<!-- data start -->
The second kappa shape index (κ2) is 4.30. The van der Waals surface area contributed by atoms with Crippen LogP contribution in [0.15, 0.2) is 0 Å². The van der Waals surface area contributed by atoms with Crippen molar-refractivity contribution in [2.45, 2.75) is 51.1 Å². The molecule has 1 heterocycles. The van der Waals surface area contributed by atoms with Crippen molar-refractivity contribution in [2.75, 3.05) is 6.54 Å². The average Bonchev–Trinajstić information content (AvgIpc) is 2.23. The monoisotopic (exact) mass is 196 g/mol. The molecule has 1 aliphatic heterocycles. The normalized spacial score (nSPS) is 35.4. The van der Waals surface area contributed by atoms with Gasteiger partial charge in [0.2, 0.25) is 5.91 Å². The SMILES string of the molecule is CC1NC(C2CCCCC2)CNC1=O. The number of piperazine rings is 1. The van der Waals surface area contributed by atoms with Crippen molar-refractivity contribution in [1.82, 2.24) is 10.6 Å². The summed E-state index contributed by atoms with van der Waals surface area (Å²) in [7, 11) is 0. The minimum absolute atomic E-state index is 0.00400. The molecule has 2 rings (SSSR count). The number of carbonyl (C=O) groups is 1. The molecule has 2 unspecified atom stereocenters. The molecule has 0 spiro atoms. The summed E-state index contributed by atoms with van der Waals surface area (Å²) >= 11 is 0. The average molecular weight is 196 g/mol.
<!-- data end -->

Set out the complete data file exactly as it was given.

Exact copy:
The second kappa shape index (κ2) is 4.30. The van der Waals surface area contributed by atoms with Crippen LogP contribution in [0.15, 0.2) is 0 Å². The van der Waals surface area contributed by atoms with Crippen molar-refractivity contribution in [2.45, 2.75) is 51.1 Å². The molecule has 1 heterocycles. The van der Waals surface area contributed by atoms with Crippen molar-refractivity contribution in [2.75, 3.05) is 6.54 Å². The average Bonchev–Trinajstić information content (AvgIpc) is 2.23. The monoisotopic (exact) mass is 196 g/mol. The molecule has 1 aliphatic heterocycles. The normalized spacial score (nSPS) is 35.4. The van der Waals surface area contributed by atoms with Gasteiger partial charge in [0.2, 0.25) is 5.91 Å². The SMILES string of the molecule is CC1NC(C2CCCCC2)CNC1=O. The number of piperazine rings is 1. The van der Waals surface area contributed by atoms with Crippen molar-refractivity contribution in [1.82, 2.24) is 10.6 Å². The summed E-state index contributed by atoms with van der Waals surface area (Å²) in [7, 11) is 0. The minimum absolute atomic E-state index is 0.00400. The molecule has 2 rings (SSSR count). The number of carbonyl (C=O) groups is 1. The molecule has 2 unspecified atom stereocenters. The molecule has 0 spiro atoms. The summed E-state index contributed by atoms with van der Waals surface area (Å²) >= 11 is 0. The average molecular weight is 196 g/mol.